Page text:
Thursday, February 27

The Man at the Mall*

It was old-fashioned ‘give and take’ (a phrase of common parlance around here) that had brought me to the mall; as i was looking to buy a birthday gift for my neighbour’s nine years old daughter, to whose party i had been invited but didn’t want to go. Even less did i want to buy the gift and think of the whole thing as an extravagance. But about the ethics of civilized gift exchange (along with my own lack of courage in not doing the right thing) some other time. Right now — about this man i met at the mall. He was a customer there just like me — a dapper looking chap with an unopened soda bottle in one hand and a chip on the shoulder. What had him riled up, apparently, was the fact that there was no bottle opener (the tool. For, i am guessing they did have one of those soda vending machines that come with built-in opener installed in the ‘back’ — a small partitioned-off area inside the shop that served both as an office and a storeroom — as i remember seeing it there once during my previous visits.) The man was adamant: he didn’t want the bottle opened for him, he wanted the bottle opener. Period. In his own words: “How do i know you are not trying to kill me?... Why, if you should open the bottle with the help of scissors? or bite the top off? Who would be responsible if shards of broken glass should fall in the drink?... Such a big establishment and you don’t keep a bottle opener — such a small item, too! — the whole thing is incredible! A scandal!... Unless somebody says something (and he was doing just that), nothing will ever change.... (Finally.) Dare i hope that amends will have been made by the time i visit you next?” The man left shortly afterwards. To see him raise the devil, that, too, over a bottle opener — “such a small item, too!” — it had indeed been strange. Not the least because of the sense of entitlement he had exhibited. It was something quite new (in the context of the small-town middle-class India to which he obviously belonged. Only once have i seen anything like this before, that, too, only recently.) The man obviously felt that he owned the place and was not afraid to speak and to demand things, and to ask for his money’s worth, so to say. When i followed him out a little later (after i had made my own purchase), he was nowhere to be seen, even though i did briefly scan the road for him. Then a strange thing happened. I began to remember the following lines (from a poem by Faiz):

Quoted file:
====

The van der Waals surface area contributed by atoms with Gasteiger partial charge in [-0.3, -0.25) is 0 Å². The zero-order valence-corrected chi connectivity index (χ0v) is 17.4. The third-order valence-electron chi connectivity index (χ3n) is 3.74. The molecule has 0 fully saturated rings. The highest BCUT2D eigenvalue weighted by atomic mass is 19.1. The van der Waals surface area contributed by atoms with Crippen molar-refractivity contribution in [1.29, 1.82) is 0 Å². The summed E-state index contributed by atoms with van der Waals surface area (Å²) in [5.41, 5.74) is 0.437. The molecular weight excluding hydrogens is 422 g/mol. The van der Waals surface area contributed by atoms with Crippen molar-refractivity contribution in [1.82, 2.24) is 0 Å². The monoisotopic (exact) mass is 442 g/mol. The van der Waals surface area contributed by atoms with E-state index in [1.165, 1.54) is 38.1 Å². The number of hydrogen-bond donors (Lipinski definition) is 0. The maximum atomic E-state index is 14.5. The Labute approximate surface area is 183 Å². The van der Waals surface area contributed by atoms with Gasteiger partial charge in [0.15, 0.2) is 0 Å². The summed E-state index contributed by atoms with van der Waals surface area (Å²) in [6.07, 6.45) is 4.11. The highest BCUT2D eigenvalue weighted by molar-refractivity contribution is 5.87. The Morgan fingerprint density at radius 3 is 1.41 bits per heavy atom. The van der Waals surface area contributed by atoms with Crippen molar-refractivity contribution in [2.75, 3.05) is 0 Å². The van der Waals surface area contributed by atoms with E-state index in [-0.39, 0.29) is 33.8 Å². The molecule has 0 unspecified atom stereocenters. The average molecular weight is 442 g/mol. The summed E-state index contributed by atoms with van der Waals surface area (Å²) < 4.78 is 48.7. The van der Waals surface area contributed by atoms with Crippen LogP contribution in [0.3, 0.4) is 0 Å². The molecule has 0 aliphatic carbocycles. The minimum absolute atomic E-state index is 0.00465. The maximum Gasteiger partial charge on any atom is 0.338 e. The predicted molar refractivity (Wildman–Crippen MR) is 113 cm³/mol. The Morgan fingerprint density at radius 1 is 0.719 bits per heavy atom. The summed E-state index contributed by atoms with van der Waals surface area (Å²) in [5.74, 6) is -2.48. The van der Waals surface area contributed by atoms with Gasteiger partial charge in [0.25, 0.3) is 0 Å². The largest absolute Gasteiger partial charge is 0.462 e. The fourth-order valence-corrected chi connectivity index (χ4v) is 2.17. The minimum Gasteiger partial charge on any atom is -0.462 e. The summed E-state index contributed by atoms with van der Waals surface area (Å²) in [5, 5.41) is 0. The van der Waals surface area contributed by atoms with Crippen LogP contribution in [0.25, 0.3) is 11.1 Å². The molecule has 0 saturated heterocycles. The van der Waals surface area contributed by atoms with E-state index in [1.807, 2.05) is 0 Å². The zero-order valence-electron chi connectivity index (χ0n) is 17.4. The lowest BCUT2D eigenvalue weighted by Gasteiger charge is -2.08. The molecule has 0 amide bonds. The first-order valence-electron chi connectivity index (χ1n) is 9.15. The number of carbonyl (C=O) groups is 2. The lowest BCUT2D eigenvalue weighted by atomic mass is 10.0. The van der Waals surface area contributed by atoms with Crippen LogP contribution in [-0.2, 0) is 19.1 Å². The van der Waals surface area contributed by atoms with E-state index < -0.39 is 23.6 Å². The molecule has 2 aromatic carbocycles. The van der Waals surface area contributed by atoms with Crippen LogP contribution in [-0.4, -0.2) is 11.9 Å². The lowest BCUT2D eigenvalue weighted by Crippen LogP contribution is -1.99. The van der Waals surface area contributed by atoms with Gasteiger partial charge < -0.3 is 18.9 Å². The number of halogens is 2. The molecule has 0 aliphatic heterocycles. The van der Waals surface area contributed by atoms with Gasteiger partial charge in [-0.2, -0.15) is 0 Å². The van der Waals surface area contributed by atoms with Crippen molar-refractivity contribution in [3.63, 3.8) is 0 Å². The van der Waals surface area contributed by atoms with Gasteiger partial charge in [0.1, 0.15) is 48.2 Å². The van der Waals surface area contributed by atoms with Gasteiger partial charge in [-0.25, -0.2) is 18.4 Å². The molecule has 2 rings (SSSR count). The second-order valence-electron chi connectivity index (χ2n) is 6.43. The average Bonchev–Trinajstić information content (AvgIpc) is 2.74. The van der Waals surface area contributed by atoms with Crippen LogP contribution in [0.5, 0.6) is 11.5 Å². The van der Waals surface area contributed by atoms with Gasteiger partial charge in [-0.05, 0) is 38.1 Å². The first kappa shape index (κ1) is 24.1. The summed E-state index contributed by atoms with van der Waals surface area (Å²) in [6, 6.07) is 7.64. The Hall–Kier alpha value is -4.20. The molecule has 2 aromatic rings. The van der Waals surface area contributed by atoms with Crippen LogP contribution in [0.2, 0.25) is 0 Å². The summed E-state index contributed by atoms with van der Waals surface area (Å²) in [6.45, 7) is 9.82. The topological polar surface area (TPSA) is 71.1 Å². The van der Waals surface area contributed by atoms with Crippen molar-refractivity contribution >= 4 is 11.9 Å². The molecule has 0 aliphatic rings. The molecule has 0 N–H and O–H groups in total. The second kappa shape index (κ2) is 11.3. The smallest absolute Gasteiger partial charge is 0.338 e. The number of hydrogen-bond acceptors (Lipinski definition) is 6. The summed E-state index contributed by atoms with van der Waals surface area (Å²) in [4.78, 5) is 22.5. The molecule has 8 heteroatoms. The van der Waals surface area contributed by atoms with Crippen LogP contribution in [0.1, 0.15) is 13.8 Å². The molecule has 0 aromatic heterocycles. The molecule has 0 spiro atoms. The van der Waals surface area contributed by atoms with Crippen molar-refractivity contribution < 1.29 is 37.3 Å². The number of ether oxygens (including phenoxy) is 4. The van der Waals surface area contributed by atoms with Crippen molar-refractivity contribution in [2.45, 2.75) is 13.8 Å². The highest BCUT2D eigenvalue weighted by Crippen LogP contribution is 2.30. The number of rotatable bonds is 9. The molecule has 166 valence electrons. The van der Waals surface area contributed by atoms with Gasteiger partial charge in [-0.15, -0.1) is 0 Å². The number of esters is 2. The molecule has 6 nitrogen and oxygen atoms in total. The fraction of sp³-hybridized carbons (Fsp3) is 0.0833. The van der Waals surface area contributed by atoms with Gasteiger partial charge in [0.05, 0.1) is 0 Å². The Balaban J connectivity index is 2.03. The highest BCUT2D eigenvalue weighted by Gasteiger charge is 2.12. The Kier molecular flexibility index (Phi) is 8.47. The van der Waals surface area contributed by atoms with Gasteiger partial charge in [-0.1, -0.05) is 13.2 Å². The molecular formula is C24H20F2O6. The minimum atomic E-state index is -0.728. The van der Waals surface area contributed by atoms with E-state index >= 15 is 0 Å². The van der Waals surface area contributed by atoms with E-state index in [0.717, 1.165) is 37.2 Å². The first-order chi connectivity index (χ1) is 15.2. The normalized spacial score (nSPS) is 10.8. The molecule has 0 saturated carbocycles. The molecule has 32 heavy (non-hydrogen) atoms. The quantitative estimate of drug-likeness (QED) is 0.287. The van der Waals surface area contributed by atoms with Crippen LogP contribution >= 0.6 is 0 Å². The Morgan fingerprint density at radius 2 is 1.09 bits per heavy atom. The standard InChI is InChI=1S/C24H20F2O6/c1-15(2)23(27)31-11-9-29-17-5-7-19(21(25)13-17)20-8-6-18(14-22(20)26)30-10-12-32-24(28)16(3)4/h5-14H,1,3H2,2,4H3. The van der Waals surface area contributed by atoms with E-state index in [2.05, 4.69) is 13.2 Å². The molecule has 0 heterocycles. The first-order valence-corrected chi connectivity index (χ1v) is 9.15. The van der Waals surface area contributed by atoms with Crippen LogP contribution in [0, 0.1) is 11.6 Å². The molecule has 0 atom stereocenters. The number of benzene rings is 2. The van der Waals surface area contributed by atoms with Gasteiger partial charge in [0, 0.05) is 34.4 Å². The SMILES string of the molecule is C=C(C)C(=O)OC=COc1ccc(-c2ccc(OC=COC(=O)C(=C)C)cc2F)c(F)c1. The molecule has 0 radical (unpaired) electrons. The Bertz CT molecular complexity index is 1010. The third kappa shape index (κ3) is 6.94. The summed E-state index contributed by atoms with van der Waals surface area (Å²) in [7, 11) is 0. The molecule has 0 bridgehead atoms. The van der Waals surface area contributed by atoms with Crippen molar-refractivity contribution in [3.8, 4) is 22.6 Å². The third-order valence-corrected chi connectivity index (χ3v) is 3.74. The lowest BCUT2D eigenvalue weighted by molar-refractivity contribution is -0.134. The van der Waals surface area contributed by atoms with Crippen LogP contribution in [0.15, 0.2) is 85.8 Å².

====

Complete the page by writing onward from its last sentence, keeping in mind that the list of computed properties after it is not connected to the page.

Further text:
bol ki lab aazaad hai.n tere
bol zabaa.N ab tak terii hai
teraa sutawaa.N jism hai teraa
bol ki jaa.N ab tak terii hai


(Speak, for your lips are yet free;
Speak, for your tongue is still your own;
Your lissom body yours alone;
Speak, your life is still your own.) —Compared with the cool, air-conditioned air inside the mall, outside it felt like a blazing furnace; the mid-day sun was beating down so hard. But i didn’t mind it at all. A group of street children was playing in the dust in the empty plot that abuts our street where it joins the road. A rickshaw was pulled up not far away waiting for fare. It was business as usual.
 


*It’s really just a supermarket but men call it a mall.

Wednesday, February 5

Contemporaneity (An Excerpt)